Interview: Hannah Tetteh
What sort of measures might help improve access to financing for domestic firms?
HANNAH TETTEH: Small and medium-sized enterprises (SMEs) account for more than 90% of all registered domestic firms in Ghana and represent around 30% of our workforce, yet their growth opportunities are restricted by a number of factors, including managerial skills, scarcity of capital goods and low productivity.
However, the major challenge is the unavailability of adequate financing facilities. To improve the availability of medium- and long-term funds, the government is streamlining existing public-funded financing schemes to improve access for SMEs, and the state is also ensuring financial sector reform takes account of the need to increase access to medium- to long-term financing for sustainable industrial development. A framework is also being created to establish an industrial development fund to provide long-term financing. We are also working with the Ghana Stock Exchange to explore possibilities to reduce the cost of listing on the exchange for local manufacturing firms.
What are the main obstacles to boosting export volumes for processed goods?
TETTEH: Ghana’s long-term strategic orientation is to become an export-driven economy that delivers high levels of productivity as well as decent jobs. The promotion of trade with other developing countries, particularly neighbouring states, continues to be a major priority and we have made significant strides in this regard through the Vision 2020 agenda. However, there are a number of challenges. The two most significant hindrances are inadequate cross-border infrastructure, and weak institutional and human capacity. Lack of adequate regional transport infrastructure is another major obstacle to intra-regional trade growth. In road transport in particular, the lack of east-west corridors has a direct negative impact on intra-regional trade.
Another barrier is the fragmented nature of the region’s markets. There is an urgent need for ECOWAS member states to complete the process of establishing an effective free-trade agreement in the region. Adopting intra-regional trade promotion measures or boosting competitiveness will not bear fruit for African countries unless they adopt the core framework that such a programme of trade expansion demands.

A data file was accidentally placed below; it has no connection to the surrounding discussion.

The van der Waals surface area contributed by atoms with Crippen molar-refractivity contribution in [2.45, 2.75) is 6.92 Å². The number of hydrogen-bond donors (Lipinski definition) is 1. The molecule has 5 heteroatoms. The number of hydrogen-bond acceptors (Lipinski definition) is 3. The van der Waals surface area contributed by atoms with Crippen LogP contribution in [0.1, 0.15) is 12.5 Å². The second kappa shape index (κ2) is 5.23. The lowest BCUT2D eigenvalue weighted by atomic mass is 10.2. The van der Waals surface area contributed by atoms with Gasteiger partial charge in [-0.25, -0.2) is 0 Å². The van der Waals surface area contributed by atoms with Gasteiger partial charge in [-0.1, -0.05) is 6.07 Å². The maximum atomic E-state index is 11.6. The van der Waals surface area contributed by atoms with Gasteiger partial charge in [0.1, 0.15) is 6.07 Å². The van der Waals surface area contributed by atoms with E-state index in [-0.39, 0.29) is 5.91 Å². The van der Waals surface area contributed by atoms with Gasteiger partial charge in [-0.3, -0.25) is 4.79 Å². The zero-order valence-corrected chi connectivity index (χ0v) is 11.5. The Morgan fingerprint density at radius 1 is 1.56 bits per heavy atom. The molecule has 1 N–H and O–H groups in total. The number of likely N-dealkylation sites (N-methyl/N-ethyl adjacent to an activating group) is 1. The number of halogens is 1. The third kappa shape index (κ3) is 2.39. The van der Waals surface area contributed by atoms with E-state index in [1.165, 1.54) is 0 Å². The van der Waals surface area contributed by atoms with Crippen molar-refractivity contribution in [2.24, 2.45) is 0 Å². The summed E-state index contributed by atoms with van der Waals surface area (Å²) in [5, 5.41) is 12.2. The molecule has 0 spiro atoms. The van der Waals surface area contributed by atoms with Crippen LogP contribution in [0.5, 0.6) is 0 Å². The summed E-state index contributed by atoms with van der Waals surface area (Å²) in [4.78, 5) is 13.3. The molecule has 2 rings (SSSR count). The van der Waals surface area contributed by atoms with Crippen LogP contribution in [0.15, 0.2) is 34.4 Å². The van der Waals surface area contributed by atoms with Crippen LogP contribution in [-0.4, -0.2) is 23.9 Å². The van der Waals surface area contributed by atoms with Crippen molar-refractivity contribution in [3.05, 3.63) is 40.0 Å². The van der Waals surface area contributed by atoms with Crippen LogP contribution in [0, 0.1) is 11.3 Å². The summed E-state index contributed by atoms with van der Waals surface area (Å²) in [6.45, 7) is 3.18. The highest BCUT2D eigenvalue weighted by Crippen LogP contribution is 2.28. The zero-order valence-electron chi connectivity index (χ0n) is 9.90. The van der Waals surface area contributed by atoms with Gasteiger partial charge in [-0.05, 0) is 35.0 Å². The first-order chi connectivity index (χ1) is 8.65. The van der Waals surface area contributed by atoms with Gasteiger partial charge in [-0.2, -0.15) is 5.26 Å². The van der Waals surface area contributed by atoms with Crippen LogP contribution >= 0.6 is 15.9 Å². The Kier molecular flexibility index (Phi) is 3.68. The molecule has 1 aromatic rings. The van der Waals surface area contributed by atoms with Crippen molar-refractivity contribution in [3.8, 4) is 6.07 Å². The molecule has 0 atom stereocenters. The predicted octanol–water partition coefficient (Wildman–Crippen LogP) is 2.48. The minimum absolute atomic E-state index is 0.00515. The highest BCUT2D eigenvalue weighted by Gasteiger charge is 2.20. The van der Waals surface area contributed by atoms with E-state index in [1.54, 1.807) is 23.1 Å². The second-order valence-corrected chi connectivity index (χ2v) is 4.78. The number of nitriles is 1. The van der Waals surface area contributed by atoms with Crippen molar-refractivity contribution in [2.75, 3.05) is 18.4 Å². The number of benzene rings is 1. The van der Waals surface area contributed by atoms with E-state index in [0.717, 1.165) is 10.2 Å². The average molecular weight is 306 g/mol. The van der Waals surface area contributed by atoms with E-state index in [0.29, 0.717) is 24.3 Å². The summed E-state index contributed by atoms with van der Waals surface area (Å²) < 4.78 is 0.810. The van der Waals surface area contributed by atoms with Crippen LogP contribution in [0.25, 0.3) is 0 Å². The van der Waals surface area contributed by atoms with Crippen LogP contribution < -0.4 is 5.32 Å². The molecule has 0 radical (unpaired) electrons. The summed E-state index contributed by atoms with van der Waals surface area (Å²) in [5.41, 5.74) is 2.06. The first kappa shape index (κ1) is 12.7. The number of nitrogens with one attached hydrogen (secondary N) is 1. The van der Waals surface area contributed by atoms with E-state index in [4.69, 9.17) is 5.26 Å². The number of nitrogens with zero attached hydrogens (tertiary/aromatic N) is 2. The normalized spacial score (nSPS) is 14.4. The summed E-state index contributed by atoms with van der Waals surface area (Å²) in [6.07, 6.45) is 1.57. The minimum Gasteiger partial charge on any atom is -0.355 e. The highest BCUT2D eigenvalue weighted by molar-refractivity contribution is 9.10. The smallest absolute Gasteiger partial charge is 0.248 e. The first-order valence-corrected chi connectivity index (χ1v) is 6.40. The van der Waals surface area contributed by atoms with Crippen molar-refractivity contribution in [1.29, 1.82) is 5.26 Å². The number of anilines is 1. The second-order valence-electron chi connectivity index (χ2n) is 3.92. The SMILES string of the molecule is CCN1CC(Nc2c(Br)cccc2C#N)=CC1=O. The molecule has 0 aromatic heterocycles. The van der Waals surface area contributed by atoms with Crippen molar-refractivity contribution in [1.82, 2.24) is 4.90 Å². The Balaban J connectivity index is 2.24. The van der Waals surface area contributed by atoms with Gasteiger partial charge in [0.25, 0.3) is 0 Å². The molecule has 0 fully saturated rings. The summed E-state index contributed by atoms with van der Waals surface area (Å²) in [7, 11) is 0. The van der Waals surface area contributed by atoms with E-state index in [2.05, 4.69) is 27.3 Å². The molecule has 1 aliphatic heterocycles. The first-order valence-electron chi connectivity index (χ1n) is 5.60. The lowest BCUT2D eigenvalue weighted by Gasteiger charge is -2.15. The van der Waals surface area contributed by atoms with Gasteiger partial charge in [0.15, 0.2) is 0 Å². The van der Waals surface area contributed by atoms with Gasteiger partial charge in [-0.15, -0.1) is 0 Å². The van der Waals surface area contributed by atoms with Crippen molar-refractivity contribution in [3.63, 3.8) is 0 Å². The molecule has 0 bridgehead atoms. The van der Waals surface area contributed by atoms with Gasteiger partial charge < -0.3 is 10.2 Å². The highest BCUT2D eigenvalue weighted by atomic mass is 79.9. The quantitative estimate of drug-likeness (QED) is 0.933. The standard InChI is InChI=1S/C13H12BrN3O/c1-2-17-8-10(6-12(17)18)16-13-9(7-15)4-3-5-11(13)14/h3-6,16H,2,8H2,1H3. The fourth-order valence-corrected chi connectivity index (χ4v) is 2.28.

To what extent does Ghana need to further diversify its trading partners to limit exposure to dropping demand in regions like Europe?
TETTEH: The ongoing sovereign debt crisis in some countries of the euro area poses a risk for Ghana’s economic prospects. The EU remains the country’s largest trading partner. Export diversification is widely seen as a positive trade objective in sustaining economic growth. We are focusing on expanding the range of markets in which existing products are sold, but also upgrading the quality of existing products, including agricultural exports. Also important will be the development of non-traditional exports. Ghana is currently involved in a series of trade negotiations with new partners that will serve to drive economic development.
What scope is there for increasing the skills pool?
TETTEH: Ghana has a long history of technical and vocational education and training (TVET), and this is a priority. TVET acts as a valid passport to a well-paid job or self-employment, and is not just an alternative educational opportunity fit only for early school leavers. TVET-related jobs are able to absorb large numbers of young people, in the formal sector and in enterprises, as well as for self-employment in the informal sector.
The government sees investing in knowledge and skills as the cornerstone of developing an employable and globally competitive workforce. Skilled workers create an attractive economic environment for investors. However, TVET alone does not lead to rapid industrialisation or job provision. Good government policies do. As a result, we seek to create a stimulating economic environment that promotes the growth of enterprises.
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